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LaCie Intros USB 3.0 RAID Storage Solution

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September 15, 2010 9:09:47 PM

Sounds nice, 4 TB's is quite a bit of space.
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September 15, 2010 9:41:35 PM

Gin FushichoSounds nice, 4 TB's is quite a bit of space.


Till I do my backups and it is already more than half way full :s
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September 15, 2010 11:42:24 PM

How much for the 4TB (2x2TB) version?
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September 15, 2010 11:42:30 PM

Correct me if im wrong, because i'm still trying to understand the whole idea of the concept behind speeds of Hard drives..but if these harddrives have write speeds way less than that of the usb 3.0 controller, then isn't there a bottleneck somewhere in here, meaning that the USB controller isn't even using all of its potential? again, please correct me if i'm wrong.
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September 16, 2010 12:33:04 AM

The more storage space you have, the more crap you are going to keep - that is a fact...
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a b G Storage
September 16, 2010 1:18:46 AM

chickenhoagie said:
Correct me if im wrong, because i'm still trying to understand the whole idea of the concept behind speeds of Hard drives..but if these harddrives have write speeds way less than that of the usb 3.0 controller, then isn't there a bottleneck somewhere in here, meaning that the USB controller isn't even using all of its potential? again, please correct me if i'm wrong.


The bottleneck is the hard drives, but you always want the controller to be faster than the hard drives, as hard drives are one of the slowest components in a PC. USB 3.0 gives us a lot of headroom when referring to a single drive. However, when you start putting drives in RAID 0, USB 3.0 only helps so much. Hopefully Intel's Light Peak technology becomes mainstream, and hopefully it scales up quickly.
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September 16, 2010 1:48:18 AM

The_ProphecyThe bottleneck is the hard drives, but you always want the controller to be faster than the hard drives, as hard drives are one of the slowest components in a PC. USB 3.0 gives us a lot of headroom when referring to a single drive. However, when you start putting drives in RAID 0, USB 3.0 only helps so much. Hopefully Intel's Light Peak technology becomes mainstream, and hopefully it scales up quickly.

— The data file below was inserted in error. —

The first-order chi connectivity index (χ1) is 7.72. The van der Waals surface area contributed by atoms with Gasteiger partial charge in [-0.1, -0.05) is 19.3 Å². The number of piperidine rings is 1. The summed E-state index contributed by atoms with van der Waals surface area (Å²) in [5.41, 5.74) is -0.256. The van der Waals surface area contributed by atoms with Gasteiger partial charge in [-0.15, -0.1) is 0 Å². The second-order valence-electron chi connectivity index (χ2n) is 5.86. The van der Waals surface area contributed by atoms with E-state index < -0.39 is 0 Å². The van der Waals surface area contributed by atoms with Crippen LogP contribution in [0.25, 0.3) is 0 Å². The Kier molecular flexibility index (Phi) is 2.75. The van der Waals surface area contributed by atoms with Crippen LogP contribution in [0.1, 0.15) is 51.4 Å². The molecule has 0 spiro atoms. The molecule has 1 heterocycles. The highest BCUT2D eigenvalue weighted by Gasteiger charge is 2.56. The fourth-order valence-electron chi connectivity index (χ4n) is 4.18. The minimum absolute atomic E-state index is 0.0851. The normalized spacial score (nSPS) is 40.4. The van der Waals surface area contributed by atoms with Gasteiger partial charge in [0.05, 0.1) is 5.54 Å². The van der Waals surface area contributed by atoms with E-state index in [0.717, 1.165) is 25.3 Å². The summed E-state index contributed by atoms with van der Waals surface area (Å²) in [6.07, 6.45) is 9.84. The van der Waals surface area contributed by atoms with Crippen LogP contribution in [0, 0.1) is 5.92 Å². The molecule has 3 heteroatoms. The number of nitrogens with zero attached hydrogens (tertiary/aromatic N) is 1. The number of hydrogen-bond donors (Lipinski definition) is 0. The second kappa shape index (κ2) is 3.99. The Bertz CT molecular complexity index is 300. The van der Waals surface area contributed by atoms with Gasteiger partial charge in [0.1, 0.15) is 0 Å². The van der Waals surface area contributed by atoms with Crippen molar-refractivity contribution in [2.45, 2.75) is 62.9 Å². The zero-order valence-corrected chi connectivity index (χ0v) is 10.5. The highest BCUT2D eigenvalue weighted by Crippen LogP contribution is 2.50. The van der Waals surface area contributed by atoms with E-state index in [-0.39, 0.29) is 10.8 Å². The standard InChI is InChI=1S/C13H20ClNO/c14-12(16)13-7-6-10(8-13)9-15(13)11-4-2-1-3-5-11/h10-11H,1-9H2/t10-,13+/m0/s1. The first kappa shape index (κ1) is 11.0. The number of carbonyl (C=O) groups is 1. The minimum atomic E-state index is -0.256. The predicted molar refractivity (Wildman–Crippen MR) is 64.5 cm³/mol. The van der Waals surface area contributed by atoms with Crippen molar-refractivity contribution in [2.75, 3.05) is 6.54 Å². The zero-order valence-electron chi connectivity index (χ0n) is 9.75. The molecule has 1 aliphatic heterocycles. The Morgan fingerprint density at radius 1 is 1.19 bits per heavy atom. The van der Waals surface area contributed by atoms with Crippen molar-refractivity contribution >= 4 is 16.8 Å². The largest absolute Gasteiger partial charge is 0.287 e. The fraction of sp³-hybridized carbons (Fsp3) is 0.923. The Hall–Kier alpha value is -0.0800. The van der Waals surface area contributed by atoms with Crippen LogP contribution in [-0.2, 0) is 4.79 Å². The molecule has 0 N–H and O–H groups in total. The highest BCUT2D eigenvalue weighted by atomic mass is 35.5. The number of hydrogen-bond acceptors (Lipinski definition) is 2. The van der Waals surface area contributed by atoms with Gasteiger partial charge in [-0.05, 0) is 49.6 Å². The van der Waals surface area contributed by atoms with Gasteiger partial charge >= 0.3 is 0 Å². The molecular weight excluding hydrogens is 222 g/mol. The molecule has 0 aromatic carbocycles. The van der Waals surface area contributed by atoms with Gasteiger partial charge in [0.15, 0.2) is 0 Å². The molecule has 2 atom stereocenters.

thanks for that reply. just wanted to know if I was right on this or not, because im all too often thumbed down for stating facts like that lol. but what you say does make sense. I guess I was just figuring why have external when internal is just as fast, but I wasn't thinking of the fact of what an external harddrive is for. So I suppose this means that the external basically does become internal, but with external benefits, which I now see as a great product :D . Oh i catch on so quickly don't I? Sorry, 17 and learning.
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a b G Storage
September 16, 2010 3:45:05 AM

this is great.
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September 16, 2010 4:36:50 AM

chickenhoagiethanks for that reply. just wanted to know if I was right on this or not, because im all too often thumbed down for stating facts like that lol. but what you say does make sense. I guess I was just figuring why have external when internal is just as fast, but I wasn't thinking of the fact of what an external harddrive is for. So I suppose this means that the external basically does become internal, but with external benefits, which I now see as a great product . Oh i catch on so quickly don't I? Sorry, 17 and learning.


It is not so much that you would use this to replace an internal drive (external becomes internal), you would use this as you do for backup of large amounts of data. The problem with backing up data over USB 2 (which is convenient) is that it is SLOW. It maxes out at ~30 megs a second when hard drives can write at anywhere from 60-250megs a second (depending on your drive).

This device now lets you backup without the limitation of USB 2.0's slow speeds. With USB 2.0 it would take you all day and night to copy over 2-4TB.
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